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How to Get Cooking in the Kitchen

My first love of nature comes from food, and my first truly enjoyable hobby it cooking. Food is really many people’s love of nature, although cooking is something many people don’t “know” how to do. Luckily, there’s a way to gain some skill. I put myself on a project to learn how to cook after years of “cooking by the seat of my pants”. Here’s an outline of how you can develop some of your own cooking skill. It’s how I did it.

The Box Food Cook: Open, Arrange and Observe

Start with the easy stuff. If you really have little to no skill at all, the first step is to follow boxed recipes, make salads, assemble sandwiches, add already made sides (like potato chips or grocery store deli dishes) or heat up something prepared. But what can you learn from this? Start trying out different brands or changing something. Instead of boxed macaroni and cheese with cheese powder, add real shredded or grated cheese to the macaroni. Eat soups and salads while paying close attention to the flavors and textures that enter your mouth. Can you taste everything or are some things too faint compared to others that are too strong? Would you use all of the ingredients listed on the box or can or would you take something out? What else can you notice as you try similar but different kinds of foods in this phase?

The Avid Apprentice: Read, Follow, Copy and Learn

Move on to finding recipes as simple as you feel comfortable with and make them. Research whatever you want to as you go. Try similar recipes with enough difference for you to learn a little more about what makes a difference and what doesn’t. Notice proportions. There’s a reason vegetables come in cups or pounds and herbs in teaspoons or tablespoons. Taste. Taste. Taste. Try ingredients you encounter in recipes by eating them on their own. What do you notice about them on their own that may be different than in a recipe. You don’t need much, so just take tiny bits first (like a dip of a finger tip or a tiny slice). Then try more if a tiny bit isn’t enough to give a complete impression.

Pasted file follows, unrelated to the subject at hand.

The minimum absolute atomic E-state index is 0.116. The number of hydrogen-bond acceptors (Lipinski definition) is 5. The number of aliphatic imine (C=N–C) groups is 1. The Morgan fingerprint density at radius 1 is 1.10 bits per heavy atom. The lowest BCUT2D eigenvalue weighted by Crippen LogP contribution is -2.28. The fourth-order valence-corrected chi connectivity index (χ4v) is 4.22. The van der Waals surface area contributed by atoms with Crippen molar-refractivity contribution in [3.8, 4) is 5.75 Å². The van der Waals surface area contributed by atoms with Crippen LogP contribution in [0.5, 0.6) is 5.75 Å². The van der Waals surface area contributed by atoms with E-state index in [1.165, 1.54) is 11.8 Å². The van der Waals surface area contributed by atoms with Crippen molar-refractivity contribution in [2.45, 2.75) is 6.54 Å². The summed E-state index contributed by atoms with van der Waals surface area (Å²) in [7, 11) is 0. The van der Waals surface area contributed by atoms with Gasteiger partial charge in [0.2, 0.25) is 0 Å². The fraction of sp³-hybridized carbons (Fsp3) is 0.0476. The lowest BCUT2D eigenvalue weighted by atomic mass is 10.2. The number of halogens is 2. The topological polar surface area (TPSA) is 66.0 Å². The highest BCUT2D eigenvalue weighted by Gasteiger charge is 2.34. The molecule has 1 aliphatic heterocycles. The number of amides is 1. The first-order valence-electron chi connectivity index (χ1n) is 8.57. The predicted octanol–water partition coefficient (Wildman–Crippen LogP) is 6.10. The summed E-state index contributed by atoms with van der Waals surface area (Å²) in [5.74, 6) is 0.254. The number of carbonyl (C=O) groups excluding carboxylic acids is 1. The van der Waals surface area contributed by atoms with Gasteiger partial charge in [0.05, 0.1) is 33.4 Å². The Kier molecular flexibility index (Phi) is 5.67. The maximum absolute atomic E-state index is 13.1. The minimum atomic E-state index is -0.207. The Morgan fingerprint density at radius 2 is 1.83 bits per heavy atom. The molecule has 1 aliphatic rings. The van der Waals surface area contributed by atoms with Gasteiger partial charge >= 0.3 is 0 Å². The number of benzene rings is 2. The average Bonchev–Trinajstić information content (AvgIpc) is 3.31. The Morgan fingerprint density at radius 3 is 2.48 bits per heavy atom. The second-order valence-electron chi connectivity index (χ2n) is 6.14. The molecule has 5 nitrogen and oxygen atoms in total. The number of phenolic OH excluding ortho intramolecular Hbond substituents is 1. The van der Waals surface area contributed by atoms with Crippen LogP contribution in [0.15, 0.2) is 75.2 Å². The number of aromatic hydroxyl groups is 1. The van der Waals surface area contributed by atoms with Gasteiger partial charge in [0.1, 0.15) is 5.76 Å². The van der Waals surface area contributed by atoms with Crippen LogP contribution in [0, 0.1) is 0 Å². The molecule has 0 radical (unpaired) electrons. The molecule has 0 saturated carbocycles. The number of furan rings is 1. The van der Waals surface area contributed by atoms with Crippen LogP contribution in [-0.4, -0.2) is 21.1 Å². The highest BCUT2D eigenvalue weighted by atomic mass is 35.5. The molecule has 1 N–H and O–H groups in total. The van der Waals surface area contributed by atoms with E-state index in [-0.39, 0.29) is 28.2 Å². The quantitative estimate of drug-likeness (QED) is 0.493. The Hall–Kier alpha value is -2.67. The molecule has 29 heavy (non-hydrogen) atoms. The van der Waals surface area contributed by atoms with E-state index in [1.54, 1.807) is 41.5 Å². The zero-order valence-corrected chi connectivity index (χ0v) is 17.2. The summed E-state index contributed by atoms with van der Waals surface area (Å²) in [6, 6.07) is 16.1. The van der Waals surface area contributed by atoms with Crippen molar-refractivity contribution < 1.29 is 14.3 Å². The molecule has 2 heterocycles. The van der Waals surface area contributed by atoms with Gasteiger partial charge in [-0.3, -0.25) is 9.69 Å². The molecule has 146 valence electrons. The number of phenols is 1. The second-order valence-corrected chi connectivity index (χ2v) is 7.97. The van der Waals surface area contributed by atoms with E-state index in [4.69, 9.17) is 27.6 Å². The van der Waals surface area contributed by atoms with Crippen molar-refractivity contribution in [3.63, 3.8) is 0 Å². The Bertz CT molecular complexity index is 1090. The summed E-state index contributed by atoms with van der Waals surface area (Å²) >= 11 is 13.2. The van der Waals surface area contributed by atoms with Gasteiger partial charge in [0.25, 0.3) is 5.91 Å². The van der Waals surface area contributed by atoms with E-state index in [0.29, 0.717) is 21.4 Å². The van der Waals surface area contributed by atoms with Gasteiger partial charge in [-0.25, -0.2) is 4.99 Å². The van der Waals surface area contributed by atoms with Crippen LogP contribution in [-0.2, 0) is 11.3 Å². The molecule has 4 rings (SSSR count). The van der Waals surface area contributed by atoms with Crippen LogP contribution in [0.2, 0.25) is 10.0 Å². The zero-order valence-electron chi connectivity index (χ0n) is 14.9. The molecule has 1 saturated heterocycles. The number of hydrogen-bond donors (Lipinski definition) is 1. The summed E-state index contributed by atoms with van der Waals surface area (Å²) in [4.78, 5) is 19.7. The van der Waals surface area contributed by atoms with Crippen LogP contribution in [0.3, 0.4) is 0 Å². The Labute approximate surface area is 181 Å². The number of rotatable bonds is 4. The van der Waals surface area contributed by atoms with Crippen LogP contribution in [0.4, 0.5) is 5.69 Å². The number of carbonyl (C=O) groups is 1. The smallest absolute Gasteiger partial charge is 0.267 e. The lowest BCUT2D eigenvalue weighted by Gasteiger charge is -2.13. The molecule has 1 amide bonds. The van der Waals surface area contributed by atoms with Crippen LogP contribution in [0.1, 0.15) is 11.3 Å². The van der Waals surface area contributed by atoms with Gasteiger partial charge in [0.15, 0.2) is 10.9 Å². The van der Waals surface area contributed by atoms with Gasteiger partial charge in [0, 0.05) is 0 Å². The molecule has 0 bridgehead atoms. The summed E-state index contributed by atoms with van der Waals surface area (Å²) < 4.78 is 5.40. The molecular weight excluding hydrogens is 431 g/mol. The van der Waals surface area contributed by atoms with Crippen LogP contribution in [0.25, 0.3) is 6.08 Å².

The Domestic Sous Chef: Time and Technique

Start following more complex recipes, change the ones you want to and try different techniques. I should advise that this is when things get a little costly, just because you might end up buying a lot of food. However, it can be worth it. You may want to concentrate on something particular, like learning how to prepare and cook meats or learning how to get different kinds of vegetables to cook evenly. Do more than one recipe at once, and pay attention to time (or timing). Learn how to plan and coordinate a full meal. Maybe invite some friends over after you’ve got some special dishes picked out. That’s what I did, and it made for a real sense of satisfaction to have friends enjoy such a labor of delicious love.

The Home Kitchen Chef: Explore, Experiment and Invent

Now, you are ready to think about what you might do differently if you were the one making the food for someone else (say something that you used to eat from a box). I ended up making bean dips from scratch after testing some combinations. Now, I hardly ever eat any store bought bean dip, because I can make it fresh! Think about what you’ve encountered in recipes and feel free to explore beyond it. Ask yourself, “what if I take the sauce from recipe A and mix it with the main dish ingredient from recipe B?” You may end up making something amazingly spectacular that becomes the dish everyone who knows you begs you to serve at the next party or gathering.

The Final Notes

Learning about food and how to cook can be time intensive, but it’s one of the best skills you can teach yourself. I’m so thankful I put time into it, and it has helped me get in touch with nature in a way that I don’t think I could have achieved another way. Even if you don’t follow these steps exactly, make sure you pay attention to what you eat, how it tastes and what it feels like.

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